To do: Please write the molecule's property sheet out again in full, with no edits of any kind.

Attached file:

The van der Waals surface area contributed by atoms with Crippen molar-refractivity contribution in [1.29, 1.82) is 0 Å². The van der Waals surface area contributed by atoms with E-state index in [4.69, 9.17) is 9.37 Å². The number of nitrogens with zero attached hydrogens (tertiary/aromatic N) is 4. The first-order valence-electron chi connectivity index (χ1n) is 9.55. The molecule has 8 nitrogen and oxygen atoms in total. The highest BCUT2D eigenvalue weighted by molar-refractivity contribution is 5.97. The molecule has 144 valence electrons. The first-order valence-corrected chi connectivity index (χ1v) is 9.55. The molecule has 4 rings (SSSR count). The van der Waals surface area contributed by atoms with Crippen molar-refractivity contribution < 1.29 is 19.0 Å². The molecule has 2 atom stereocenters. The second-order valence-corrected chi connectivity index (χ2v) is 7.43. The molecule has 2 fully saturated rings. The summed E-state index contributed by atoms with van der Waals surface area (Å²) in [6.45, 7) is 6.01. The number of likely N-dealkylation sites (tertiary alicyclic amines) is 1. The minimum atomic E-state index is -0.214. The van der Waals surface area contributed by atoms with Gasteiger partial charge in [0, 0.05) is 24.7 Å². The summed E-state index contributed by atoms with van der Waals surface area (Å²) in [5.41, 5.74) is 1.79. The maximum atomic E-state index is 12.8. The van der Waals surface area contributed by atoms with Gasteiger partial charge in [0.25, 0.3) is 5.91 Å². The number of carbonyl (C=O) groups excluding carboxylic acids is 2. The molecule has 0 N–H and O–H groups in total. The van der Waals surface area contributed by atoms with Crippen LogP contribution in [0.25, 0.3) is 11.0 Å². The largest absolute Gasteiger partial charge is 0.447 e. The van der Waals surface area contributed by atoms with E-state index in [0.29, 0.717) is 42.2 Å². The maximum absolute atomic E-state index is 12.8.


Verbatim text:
The van der Waals surface area contributed by atoms with Crippen molar-refractivity contribution in [1.29, 1.82) is 0 Å². The van der Waals surface area contributed by atoms with E-state index in [4.69, 9.17) is 9.37 Å². The number of nitrogens with zero attached hydrogens (tertiary/aromatic N) is 4. The first-order valence-electron chi connectivity index (χ1n) is 9.55. The molecule has 8 nitrogen and oxygen atoms in total. The highest BCUT2D eigenvalue weighted by molar-refractivity contribution is 5.97. The molecule has 144 valence electrons. The first-order valence-corrected chi connectivity index (χ1v) is 9.55. The molecule has 4 rings (SSSR count). The van der Waals surface area contributed by atoms with Crippen molar-refractivity contribution < 1.29 is 19.0 Å². The molecule has 2 atom stereocenters. The second-order valence-corrected chi connectivity index (χ2v) is 7.43. The molecule has 2 fully saturated rings. The summed E-state index contributed by atoms with van der Waals surface area (Å²) in [6.45, 7) is 6.01. The number of likely N-dealkylation sites (tertiary alicyclic amines) is 1. The minimum atomic E-state index is -0.214. The van der Waals surface area contributed by atoms with Gasteiger partial charge in [0, 0.05) is 24.7 Å². The summed E-state index contributed by atoms with van der Waals surface area (Å²) in [5.41, 5.74) is 1.79. The maximum atomic E-state index is 12.8. The van der Waals surface area contributed by atoms with Gasteiger partial charge in [0.25, 0.3) is 5.91 Å². The number of carbonyl (C=O) groups excluding carboxylic acids is 2. The molecule has 0 N–H and O–H groups in total. The van der Waals surface area contributed by atoms with Crippen LogP contribution in [0.25, 0.3) is 11.0 Å². The largest absolute Gasteiger partial charge is 0.447 e. The van der Waals surface area contributed by atoms with E-state index in [0.29, 0.717) is 42.2 Å². The maximum absolute atomic E-state index is 12.8.